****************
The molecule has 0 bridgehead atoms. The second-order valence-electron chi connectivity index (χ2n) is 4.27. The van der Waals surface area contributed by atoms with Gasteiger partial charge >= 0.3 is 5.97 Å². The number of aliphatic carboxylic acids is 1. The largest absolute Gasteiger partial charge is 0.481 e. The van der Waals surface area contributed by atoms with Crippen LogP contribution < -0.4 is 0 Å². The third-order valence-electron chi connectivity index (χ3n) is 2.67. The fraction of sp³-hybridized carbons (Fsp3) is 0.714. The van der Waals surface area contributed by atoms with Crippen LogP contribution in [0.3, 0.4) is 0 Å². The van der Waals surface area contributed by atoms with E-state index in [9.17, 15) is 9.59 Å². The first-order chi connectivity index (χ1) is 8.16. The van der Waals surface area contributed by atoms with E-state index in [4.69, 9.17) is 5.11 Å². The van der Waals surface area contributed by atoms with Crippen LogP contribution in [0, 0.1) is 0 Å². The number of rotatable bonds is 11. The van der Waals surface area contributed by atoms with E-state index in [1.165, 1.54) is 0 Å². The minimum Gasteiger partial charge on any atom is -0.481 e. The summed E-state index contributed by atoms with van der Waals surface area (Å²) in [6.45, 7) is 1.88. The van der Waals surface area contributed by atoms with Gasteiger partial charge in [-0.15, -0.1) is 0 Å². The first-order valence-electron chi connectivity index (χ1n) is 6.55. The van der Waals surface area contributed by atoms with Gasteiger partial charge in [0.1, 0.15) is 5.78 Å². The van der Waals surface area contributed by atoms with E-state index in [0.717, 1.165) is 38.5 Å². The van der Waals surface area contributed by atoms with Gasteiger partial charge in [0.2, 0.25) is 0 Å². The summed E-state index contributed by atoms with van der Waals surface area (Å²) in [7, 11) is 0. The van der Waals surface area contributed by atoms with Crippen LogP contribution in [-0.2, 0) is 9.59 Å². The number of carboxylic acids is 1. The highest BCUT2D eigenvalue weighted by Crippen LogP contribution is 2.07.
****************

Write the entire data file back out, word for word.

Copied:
The molecule has 0 bridgehead atoms. The second-order valence-electron chi connectivity index (χ2n) is 4.27. The van der Waals surface area contributed by atoms with Gasteiger partial charge >= 0.3 is 5.97 Å². The number of aliphatic carboxylic acids is 1. The largest absolute Gasteiger partial charge is 0.481 e. The van der Waals surface area contributed by atoms with Crippen LogP contribution < -0.4 is 0 Å². The third-order valence-electron chi connectivity index (χ3n) is 2.67. The fraction of sp³-hybridized carbons (Fsp3) is 0.714. The van der Waals surface area contributed by atoms with Crippen LogP contribution in [0.3, 0.4) is 0 Å². The van der Waals surface area contributed by atoms with E-state index in [9.17, 15) is 9.59 Å². The first-order chi connectivity index (χ1) is 8.16. The van der Waals surface area contributed by atoms with E-state index in [4.69, 9.17) is 5.11 Å². The van der Waals surface area contributed by atoms with Crippen LogP contribution in [0, 0.1) is 0 Å². The number of rotatable bonds is 11. The van der Waals surface area contributed by atoms with E-state index in [1.165, 1.54) is 0 Å². The minimum Gasteiger partial charge on any atom is -0.481 e. The summed E-state index contributed by atoms with van der Waals surface area (Å²) in [6.45, 7) is 1.88. The van der Waals surface area contributed by atoms with Gasteiger partial charge in [-0.15, -0.1) is 0 Å². The first-order valence-electron chi connectivity index (χ1n) is 6.55. The van der Waals surface area contributed by atoms with Gasteiger partial charge in [0.1, 0.15) is 5.78 Å². The van der Waals surface area contributed by atoms with E-state index in [0.717, 1.165) is 38.5 Å². The van der Waals surface area contributed by atoms with Gasteiger partial charge in [0.2, 0.25) is 0 Å². The summed E-state index contributed by atoms with van der Waals surface area (Å²) in [7, 11) is 0. The van der Waals surface area contributed by atoms with Crippen LogP contribution in [-0.2, 0) is 9.59 Å². The number of carboxylic acids is 1. The highest BCUT2D eigenvalue weighted by Crippen LogP contribution is 2.07.